[RangeStart (>=)] = COALESCE(LAG(range_high_key,1) OVER (ORDER BY prn),0)+1,
[RangeEnd (<=)] = range_high_key
FROM y
WHERE prn = 1
ORDER BY Thread;

I’ve bolded one change I had to make in this case – range_high_key is a SQL_VARIANT, so you have to explicitly convert it first.

Summary

This is just one approach to writing efficient queries to determine how to break rows into relatively equal distribution. Keep in mind that it is only as accurate as your current statistics, so make sure you have some kind of routine in place to keep your stats up to date.

Next Steps

Read on for related tips and other resources:



Last Updated: 2019-08-27


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About the author
MSSQLTips author Aaron Bertrand Aaron Bertrand (@AaronBertrand) is a passionate technologist with industry experience dating back to Classic ASP and SQL Server 6.5. He is editor-in-chief of the performance-related blog, SQLPerformance.com, and serves as a community moderator for the Database Administrators Stack Exchange.

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Friday, September 20, 2019 - 3:00:38 PM - Kameron Back To Top

Aaron,

I really appreciate the helpful posts you make - I have gained a lot of insight from reading various posts and articles from you.  I really love this particular tip as it is very applicable and useful to some things I have been working on myself!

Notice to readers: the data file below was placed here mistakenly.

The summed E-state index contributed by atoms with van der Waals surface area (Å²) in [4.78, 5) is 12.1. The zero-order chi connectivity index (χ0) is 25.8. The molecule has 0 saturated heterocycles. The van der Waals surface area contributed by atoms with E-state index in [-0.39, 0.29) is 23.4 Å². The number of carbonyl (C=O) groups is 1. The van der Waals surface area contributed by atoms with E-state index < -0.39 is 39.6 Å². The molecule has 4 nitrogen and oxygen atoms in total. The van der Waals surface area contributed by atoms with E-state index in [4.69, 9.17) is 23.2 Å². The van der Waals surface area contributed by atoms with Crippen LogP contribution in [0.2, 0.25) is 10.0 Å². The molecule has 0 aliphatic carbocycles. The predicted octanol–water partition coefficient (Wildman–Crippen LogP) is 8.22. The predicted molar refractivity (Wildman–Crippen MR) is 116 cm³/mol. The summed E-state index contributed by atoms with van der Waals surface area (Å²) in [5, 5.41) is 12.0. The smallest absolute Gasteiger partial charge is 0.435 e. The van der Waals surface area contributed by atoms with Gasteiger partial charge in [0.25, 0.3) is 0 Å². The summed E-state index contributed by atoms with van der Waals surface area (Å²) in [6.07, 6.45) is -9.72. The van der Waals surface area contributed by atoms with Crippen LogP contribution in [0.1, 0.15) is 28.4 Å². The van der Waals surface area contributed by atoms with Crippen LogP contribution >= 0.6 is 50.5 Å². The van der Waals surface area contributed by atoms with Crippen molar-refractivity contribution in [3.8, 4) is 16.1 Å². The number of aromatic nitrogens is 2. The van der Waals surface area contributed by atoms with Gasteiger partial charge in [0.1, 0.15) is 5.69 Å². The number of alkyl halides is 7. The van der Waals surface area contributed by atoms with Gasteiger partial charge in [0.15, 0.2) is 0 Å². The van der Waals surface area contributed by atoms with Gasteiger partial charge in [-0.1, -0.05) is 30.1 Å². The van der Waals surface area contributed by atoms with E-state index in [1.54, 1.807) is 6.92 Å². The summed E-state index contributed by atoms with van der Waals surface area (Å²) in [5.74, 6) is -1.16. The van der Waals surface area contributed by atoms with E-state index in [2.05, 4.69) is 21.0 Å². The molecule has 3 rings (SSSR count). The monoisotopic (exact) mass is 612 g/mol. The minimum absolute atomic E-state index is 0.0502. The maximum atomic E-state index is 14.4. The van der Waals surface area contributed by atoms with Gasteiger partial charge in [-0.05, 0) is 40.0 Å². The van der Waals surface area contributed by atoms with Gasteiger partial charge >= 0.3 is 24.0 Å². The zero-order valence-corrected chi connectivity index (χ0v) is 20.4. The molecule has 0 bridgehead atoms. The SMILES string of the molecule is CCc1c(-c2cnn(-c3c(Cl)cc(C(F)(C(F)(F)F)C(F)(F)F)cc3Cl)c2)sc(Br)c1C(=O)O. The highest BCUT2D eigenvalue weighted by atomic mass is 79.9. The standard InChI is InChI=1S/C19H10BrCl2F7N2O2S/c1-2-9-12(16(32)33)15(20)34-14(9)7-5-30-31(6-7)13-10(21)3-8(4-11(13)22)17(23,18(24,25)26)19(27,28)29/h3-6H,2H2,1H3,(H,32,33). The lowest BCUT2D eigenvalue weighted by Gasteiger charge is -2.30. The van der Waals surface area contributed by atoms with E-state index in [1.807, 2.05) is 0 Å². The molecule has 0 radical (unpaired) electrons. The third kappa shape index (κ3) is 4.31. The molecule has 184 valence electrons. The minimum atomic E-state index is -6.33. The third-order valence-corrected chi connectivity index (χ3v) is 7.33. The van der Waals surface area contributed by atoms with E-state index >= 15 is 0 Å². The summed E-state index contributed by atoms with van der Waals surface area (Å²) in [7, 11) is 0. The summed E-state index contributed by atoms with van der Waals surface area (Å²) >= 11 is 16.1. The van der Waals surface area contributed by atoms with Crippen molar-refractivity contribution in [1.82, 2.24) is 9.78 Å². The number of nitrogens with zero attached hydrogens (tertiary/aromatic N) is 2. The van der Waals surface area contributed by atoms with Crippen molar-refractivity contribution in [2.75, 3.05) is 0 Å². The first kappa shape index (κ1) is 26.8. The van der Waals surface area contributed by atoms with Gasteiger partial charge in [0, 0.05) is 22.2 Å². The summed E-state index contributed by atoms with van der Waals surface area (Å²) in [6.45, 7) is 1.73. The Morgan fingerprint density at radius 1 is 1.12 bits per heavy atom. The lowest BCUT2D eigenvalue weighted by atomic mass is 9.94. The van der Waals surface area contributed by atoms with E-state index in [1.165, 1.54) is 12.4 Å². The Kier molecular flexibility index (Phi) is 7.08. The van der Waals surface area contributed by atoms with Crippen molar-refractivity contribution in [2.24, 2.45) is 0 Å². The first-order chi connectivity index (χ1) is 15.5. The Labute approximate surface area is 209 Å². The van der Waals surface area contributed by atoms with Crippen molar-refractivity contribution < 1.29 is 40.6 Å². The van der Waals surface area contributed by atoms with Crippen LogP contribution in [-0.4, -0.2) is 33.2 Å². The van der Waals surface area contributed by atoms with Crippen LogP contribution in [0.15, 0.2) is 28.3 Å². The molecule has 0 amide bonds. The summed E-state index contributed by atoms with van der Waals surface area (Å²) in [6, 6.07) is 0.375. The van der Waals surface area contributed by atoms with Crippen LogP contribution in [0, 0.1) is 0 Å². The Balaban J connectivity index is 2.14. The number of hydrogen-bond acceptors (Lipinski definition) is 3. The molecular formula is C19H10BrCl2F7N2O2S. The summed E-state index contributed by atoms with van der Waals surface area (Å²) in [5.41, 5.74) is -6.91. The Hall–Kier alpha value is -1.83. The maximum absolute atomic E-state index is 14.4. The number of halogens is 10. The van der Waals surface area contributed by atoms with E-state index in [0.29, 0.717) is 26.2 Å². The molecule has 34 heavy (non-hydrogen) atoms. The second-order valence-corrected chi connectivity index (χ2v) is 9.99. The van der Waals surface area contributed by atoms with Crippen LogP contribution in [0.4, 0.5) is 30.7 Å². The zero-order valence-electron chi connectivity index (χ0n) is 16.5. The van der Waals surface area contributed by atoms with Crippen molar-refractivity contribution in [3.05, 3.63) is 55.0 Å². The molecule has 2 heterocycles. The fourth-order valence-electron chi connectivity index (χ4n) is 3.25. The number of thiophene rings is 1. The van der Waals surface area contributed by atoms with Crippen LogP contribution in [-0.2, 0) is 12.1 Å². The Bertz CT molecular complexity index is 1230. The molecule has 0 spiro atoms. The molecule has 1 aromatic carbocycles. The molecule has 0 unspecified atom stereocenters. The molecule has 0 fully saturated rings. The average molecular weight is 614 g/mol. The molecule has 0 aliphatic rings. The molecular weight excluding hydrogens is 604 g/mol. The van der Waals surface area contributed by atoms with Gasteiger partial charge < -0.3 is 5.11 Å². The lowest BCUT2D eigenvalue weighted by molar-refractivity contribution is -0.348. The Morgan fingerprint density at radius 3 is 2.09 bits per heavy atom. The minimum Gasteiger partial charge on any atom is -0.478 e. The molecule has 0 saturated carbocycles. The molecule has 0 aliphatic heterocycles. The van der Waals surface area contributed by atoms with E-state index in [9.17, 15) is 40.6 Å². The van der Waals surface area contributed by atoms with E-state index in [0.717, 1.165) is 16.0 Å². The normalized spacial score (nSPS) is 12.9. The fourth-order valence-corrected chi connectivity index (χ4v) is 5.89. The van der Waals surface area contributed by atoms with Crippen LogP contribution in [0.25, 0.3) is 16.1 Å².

In playing with this a bit more in my environment, there was one small point I wanted to bring up that seemed to be causing me some odd results and figured I would bring it up in case it helps someone else or in case I just totally missed something here.

It seems that the example above actually leaves out a chunk of rows on the "top end" of the key range.  The highest segment (16 in the example above) looks like it leaves out a lot of rows that would be above the highest "RangeEnd (<=)" value.  The one change that I made in my environment which seemed to correct the discrepancies I observed was in the "y" CTE.  I made this small change in the definition of prn:  (PARTITION BY Thread ORDER BY range_high_key DESC)

Anyway, hopefully I have articulated well enough to be understood.  And by all means, If I missed something here I apologize.  Either way this was very helpful to me and even the exercise of trying to figure out why I wasn't getting the results I expected was very valuable as a learning excercise so again I thank you for this helpful example!


Tuesday, August 27, 2019 - 9:52:02 AM - Aaron Bertrand Back To Top

@Pani, partitioning isn't a query performance feature, though you can sometimes get better query performance due to partition elimination and parallelism. This exercise wasn't meant to achieve anything faster than partitioning, just something without the maintenance side of partitioning. You'd have to test this with your own schema, hardware, indexes, and concurrency / workload patterns to see if there are any performance differences.


Tuesday, August 27, 2019 - 8:12:27 AM - Pani Back To Top

Hi Aaron,

Great article. Thanks for sharing.

Did you check the performance diffrences between your solution and actual partition?

Are the query runtime and disk read\write latency the same for your solution and partitioning?

Thanks,

Pani